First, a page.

As we consider the subject of divorce and remarriage, it is most important that we approach it with the proper attitude.
1 Pe. 4:7-8 describes the three-fold attitude that that we need, especially in these last days as we look for the return of
the Lord Jesus Christ--being sober, watching unto prayer, and having fervent charity. We might say, simply, that we
need to think, pray, and love. When he says "be ye therefore sober," that obviously means to think. We cannot give
in to our feelings, or to sentiment, or to public opinion, or even to the particular needs of our closest friends or family.
Thinking properly would be thinking according to Scripture. Then, we are to pray. We must seek the Lord's wisdom
about this matter. Then, of course, love. It is a serious mistake to develop any kind of a scriptural opinion which
causes us to hate or snub people, to look down upon them, or fail to love them. That would be an improper use of the
Word of God. |
1. Mal. 2:14-16 makes it clear that God hates divorce.
There can be no doubt that "putting away" is another term for divorce. It is vital to know what God's attitude toward divorce is, especially when we see other Scriptures which give permission for the very thing that God hates!
Why would God hate divorce? All of us can think of situations where we are sure that divorce was the proper thing; in some cases we are sure that it was the only answer to a very unhappy situation. At the same time, all who have dealt with people who have gone through a divorce realize that it is always the children who suffer most. That is exactly the reason which God gives here for hating it. Verse 15 tells us that God made one (that is, one woman for one man, as He did in the Garden of Eden) that He might seek a godly seed. God is interested in children being brought up in His nurture and admonition.
Many people disagree with that, saying that the children are better off with a single parent, or with a new parent, than being in an unhappy home. At first, this seems reasonable, but the years have taught us, even unbelievers who deal with children's problems, that it is an unsettling and detrimental thing for children to be shuttled back and forth between parents who have custody or visitation privileges. How often have we heard a parent say, "I dread to see the children go to visit their father (or mother) this weekend, because I know they will get into some kind of ungodliness, or will return being adversely affected by it all."
In many cases, the children will follow the ungodly parent rather than the one who is trying to obey the Bible. Divorce does not prevent that from happening.
2. God's original plan for marriage was that there would be no divorce.
In Mt. 19 this was made very clear in a conversation between Christ and the Pharisees. In verse 3, we should note that they were asking the Lord about De. 24:1, which was the only verse giving permission for divorce. However, rather than explaining that verse, Christ first referred to Ge. 1:27 and 2:24 by saying, "Have ye not read, that he which made them at the beginning made them male and female, and said, For this cause shall a man leave father and mother, and shall cleave to his wife: and they twain shall be one flesh?" (Mt. 19:4-5). Then He applied the two verses by saying, "Wherefore they are no more twain, but one flesh. What therefore God hath joined together, let not man put asunder" (v.6). Thus, God's original plan, that which He had "at the beginning," was one woman for one man, becoming one flesh, and cleaving to each other. The important thing to notice is that when the Pharisees asked about De. 24:1, Christ did not explain that verse; rather, He went all the way back to Ge. 1 and 2 to show God's original plan. Why, then, did God give permission for divorce in De. 24:1? That was the very question which was asked by the Pharisees and brings us to the verse in question, and to point number three.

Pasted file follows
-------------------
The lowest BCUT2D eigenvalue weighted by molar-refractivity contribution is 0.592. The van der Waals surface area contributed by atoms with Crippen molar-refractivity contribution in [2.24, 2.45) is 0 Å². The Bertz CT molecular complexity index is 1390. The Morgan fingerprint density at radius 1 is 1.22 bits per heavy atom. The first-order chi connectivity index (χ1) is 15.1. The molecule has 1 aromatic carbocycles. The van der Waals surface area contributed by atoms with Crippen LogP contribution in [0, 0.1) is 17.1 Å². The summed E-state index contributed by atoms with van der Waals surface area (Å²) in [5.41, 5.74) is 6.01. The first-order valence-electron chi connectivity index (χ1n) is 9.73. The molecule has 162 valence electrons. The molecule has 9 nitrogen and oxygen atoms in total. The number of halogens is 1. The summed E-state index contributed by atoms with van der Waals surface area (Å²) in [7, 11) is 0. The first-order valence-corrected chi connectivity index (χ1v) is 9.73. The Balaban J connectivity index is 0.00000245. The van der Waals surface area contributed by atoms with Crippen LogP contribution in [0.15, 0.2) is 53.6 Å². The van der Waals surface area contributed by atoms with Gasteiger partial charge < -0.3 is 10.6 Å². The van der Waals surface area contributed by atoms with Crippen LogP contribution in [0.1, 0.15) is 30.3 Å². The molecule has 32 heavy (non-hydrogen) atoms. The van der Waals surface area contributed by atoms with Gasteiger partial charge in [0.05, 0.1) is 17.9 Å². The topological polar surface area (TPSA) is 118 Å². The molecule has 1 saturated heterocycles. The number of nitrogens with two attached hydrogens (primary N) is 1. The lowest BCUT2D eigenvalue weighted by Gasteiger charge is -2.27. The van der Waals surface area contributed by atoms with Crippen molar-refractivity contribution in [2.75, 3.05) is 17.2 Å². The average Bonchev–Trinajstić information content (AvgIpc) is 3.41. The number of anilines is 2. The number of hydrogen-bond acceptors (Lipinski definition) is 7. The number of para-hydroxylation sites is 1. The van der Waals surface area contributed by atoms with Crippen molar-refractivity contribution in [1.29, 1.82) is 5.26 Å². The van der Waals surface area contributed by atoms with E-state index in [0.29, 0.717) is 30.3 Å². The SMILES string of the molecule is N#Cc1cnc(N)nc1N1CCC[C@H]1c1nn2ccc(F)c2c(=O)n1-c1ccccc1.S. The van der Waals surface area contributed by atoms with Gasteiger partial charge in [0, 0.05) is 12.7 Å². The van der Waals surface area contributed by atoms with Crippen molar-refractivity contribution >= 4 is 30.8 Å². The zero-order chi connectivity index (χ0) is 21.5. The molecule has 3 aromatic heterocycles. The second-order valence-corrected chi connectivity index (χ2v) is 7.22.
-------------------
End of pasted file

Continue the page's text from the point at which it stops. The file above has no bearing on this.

3. God did permit divorce for one reason.
De. 24:1-2, "When a man hath taken a wife, and married her, and it come to pass that she find no favour in his eyes, because he hath found some uncleanness in her: then let him write her a bill of divorcement, and give it in her hand, and send her out of his house. And when she is departed out of his house, she may go and be another man's wife." Here is clear permission and instruction about divorce and remarriage! The problem of interpretation, for the Pharisees, was that phrase in verse 1, "some uncleanness." Did it mean immorality, or any thing that the man might have disliked about his wife? Such had been the controversy through the years between rabbi Shammai and Rabbi Hillel, and those who followed one or the other. The Pharisees were asking the Lord Jesus which interpretation He agreed with. However, they had a serious misunderstanding about the passage which is seen by their question in Mt. 19:7, "Why did Moses then command to give a writing of divorcement..?" Christ corrected them in the next verse by saying, "Moses because of the hardness of your hearts suffered you to put away your wives." "Suffer" in Scripture means to permit; we must note that there is a great difference between a command and a permission. Sometimes in Scripture God permitted things that He did not command (such as polygamy).